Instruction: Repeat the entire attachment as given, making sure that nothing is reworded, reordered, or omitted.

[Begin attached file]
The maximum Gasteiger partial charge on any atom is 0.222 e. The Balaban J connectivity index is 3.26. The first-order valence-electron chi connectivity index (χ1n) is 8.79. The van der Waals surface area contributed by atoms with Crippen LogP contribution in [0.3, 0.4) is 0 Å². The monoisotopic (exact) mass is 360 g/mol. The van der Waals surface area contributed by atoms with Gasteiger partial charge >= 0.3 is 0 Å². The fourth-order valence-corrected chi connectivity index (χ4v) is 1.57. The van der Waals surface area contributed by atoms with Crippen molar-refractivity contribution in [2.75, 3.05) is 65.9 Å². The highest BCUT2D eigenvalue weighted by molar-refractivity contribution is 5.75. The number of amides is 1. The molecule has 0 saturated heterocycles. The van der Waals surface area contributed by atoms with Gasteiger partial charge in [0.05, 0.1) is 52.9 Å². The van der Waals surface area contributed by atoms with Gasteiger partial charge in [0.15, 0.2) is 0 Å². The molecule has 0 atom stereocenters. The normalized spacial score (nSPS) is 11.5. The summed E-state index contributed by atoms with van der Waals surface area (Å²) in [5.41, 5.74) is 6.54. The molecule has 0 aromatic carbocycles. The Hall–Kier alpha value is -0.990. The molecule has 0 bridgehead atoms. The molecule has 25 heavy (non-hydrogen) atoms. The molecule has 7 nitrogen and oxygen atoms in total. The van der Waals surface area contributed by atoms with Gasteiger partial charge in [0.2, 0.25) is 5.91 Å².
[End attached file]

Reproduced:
The maximum Gasteiger partial charge on any atom is 0.222 e. The Balaban J connectivity index is 3.26. The first-order valence-electron chi connectivity index (χ1n) is 8.79. The van der Waals surface area contributed by atoms with Crippen LogP contribution in [0.3, 0.4) is 0 Å². The monoisotopic (exact) mass is 360 g/mol. The van der Waals surface area contributed by atoms with Gasteiger partial charge >= 0.3 is 0 Å². The fourth-order valence-corrected chi connectivity index (χ4v) is 1.57. The van der Waals surface area contributed by atoms with Crippen molar-refractivity contribution in [2.75, 3.05) is 65.9 Å². The highest BCUT2D eigenvalue weighted by molar-refractivity contribution is 5.75. The number of amides is 1. The molecule has 0 saturated heterocycles. The van der Waals surface area contributed by atoms with Gasteiger partial charge in [0.05, 0.1) is 52.9 Å². The van der Waals surface area contributed by atoms with Gasteiger partial charge in [0.15, 0.2) is 0 Å². The molecule has 0 atom stereocenters. The normalized spacial score (nSPS) is 11.5. The summed E-state index contributed by atoms with van der Waals surface area (Å²) in [5.41, 5.74) is 6.54. The molecule has 0 aromatic carbocycles. The Hall–Kier alpha value is -0.990. The molecule has 0 bridgehead atoms. The molecule has 25 heavy (non-hydrogen) atoms. The molecule has 7 nitrogen and oxygen atoms in total. The van der Waals surface area contributed by atoms with Gasteiger partial charge in [0.2, 0.25) is 5.91 Å².